Australia ...... 942,510
India 2,004  500,000
Chili, China, Japan,
 New Zealand,
 and all other countries
 (estimated) ...... .... 1,000,000

  Total ...... ....  268,582,022

—The early history and development of coal is very obscure. It appears to have been used by the ancients only to a limited extent. Theophrastus, in his treatise on stones, mentions lithanthrax as used by the smiths of Elis. But the Romans, who excavated several of the ancient aqueducts of France through the coal measures, developing beds of coal, paid no attention to the mineral. The first notice we find in official records of the development of coal in England, the first country in which the mining of coal became a commercial industry, is the receipt of 12 cart loads of “fossil fuel” by the abbey of Peterborough in 850. But evidences exist to prove that coal was used to a very limited extent by the Britons before the Roman invasion; and the discovery of tools and coal cinders near the stations on the Roman wall, indicates that they must have learned its use from the Britons. The first evidence, however, of regular mining operations is found in the books of the bishop of Durham, by whom in 1180 several leases were granted for mining “pit coal,” a term since common among the English miners and writers on coal. The coal of Belgium appears to have been developed about this time, or during the 12th century, near Liége. It is said that a smith named Houillos first used coal in the village of Plenevaux, near that place, about this time, and in commemoration of this discovery the French name of coal is houille. Coal was first used in London in 1240; and in 1300 considerable quantities were made use of. A tax of from 1s. to 10s. per chaldron was imposed on coal in England during 400 years, ending in 1803. The first attempt to make pig iron with pit coal appears to have been in 1612, when a patent for this purpose was granted to Simon Sturtevant, but it was unsuccessful. Dudley also obtained patents in 1619 for the same purpose, but also failed, and was imprisoned for debt in consequence. The first successful effort appears to have been made by Mr. Darby of Coalbrookdale in 1713; and in 1747 cast iron suitable for cannon is said to have been made at this place, both the coal and iron ore used being taken from the same mine. In 1700, 64 furnaces were in blast in the forests of England, producing about 20,000 tons of pig iron annually; in 1788, only 13,000 tons of charcoal iron were made, and 61,300 of pit coal or coke iron; but during 1870, 5,963,515 tons were made with coke and coal. The aggregate steam power of Great Britain in 1860 was 38,635,214 horse power, equal to the productive laboring force of 400,000,000 men, or twice the power of the adult working population of the globe. Nothing more striking or instructive, in regard to the value of coal when utilized by an industrial community, could be stated than this fact.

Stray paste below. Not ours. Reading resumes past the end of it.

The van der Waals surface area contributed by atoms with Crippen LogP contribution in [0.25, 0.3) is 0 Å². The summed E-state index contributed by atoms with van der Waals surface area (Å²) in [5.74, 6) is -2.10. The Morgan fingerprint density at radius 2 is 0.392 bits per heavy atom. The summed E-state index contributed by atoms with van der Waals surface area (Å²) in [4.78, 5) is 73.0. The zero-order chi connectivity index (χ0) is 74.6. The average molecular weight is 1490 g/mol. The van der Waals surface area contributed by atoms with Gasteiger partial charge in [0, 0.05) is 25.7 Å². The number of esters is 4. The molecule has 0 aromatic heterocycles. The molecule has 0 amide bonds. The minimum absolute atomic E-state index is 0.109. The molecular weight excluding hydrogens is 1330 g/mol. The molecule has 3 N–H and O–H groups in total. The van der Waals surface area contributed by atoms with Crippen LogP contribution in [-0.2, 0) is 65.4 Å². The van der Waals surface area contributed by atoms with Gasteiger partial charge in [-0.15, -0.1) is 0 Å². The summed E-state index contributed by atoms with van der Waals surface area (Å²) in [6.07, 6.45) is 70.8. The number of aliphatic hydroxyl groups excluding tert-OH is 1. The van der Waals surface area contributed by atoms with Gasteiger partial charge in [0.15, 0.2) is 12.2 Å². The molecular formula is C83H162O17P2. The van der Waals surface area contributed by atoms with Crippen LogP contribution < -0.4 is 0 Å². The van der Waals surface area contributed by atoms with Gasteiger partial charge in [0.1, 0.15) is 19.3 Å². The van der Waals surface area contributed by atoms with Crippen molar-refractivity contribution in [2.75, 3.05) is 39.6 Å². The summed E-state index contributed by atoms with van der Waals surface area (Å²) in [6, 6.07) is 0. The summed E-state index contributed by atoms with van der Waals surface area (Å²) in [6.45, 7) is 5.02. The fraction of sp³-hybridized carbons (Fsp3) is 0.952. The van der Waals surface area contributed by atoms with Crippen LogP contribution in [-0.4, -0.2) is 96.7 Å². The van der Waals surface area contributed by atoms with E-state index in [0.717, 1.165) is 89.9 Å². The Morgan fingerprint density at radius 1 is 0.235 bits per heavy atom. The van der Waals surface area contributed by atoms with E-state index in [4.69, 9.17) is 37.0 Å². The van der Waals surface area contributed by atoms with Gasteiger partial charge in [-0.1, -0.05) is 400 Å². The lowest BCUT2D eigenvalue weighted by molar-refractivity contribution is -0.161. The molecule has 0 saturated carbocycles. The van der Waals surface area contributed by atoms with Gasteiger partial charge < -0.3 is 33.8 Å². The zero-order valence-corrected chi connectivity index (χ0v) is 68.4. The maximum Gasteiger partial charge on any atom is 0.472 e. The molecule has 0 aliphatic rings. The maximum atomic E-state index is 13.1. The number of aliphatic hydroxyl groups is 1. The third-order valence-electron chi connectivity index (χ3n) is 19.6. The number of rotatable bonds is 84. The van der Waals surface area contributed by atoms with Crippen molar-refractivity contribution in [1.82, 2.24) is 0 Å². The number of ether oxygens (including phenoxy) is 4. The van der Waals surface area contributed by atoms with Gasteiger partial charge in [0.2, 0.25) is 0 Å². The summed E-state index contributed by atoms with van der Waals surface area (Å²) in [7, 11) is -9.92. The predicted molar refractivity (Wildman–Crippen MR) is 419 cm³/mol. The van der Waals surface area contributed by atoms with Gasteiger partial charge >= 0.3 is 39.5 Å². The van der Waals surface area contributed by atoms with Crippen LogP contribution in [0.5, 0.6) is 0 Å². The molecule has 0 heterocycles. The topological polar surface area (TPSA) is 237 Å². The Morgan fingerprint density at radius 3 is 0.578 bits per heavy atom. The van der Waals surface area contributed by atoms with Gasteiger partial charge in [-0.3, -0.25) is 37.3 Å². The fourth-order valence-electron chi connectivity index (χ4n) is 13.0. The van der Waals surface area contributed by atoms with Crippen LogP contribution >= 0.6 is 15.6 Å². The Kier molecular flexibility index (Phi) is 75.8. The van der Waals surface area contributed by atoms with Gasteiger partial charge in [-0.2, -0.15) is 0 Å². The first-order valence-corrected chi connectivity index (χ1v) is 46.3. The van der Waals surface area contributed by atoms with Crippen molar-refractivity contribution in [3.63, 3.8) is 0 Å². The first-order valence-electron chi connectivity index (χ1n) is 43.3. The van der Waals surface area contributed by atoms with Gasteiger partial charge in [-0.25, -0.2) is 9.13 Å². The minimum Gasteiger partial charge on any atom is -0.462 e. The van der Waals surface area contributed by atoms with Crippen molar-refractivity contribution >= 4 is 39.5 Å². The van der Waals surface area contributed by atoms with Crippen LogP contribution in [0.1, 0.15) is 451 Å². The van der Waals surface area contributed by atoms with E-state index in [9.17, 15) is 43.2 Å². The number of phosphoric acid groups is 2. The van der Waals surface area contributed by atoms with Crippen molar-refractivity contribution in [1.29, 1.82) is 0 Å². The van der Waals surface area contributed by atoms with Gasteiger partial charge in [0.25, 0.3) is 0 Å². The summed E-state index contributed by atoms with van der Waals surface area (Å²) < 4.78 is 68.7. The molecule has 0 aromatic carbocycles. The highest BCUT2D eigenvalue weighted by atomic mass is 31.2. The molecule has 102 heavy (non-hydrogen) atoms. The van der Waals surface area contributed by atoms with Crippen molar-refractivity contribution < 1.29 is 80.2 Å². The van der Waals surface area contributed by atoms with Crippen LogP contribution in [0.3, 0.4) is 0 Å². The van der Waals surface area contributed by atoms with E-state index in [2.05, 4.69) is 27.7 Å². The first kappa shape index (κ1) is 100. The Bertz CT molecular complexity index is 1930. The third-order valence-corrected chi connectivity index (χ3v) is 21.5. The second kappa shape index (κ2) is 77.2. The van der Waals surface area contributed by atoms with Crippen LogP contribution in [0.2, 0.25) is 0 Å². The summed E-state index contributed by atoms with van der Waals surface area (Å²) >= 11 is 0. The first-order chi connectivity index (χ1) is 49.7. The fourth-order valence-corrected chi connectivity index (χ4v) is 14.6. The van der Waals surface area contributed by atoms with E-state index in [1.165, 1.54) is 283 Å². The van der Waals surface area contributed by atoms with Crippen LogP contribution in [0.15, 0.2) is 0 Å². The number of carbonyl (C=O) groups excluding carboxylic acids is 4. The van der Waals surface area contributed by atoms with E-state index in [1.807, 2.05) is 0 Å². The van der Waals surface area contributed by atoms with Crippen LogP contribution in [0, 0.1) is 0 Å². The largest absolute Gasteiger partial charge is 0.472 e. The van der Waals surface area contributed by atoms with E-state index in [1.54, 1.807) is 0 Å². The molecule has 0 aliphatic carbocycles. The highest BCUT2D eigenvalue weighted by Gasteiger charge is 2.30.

AmCyc Coal - United States fields.jpg
Engd/. by A. Petersen, Washington, D. C.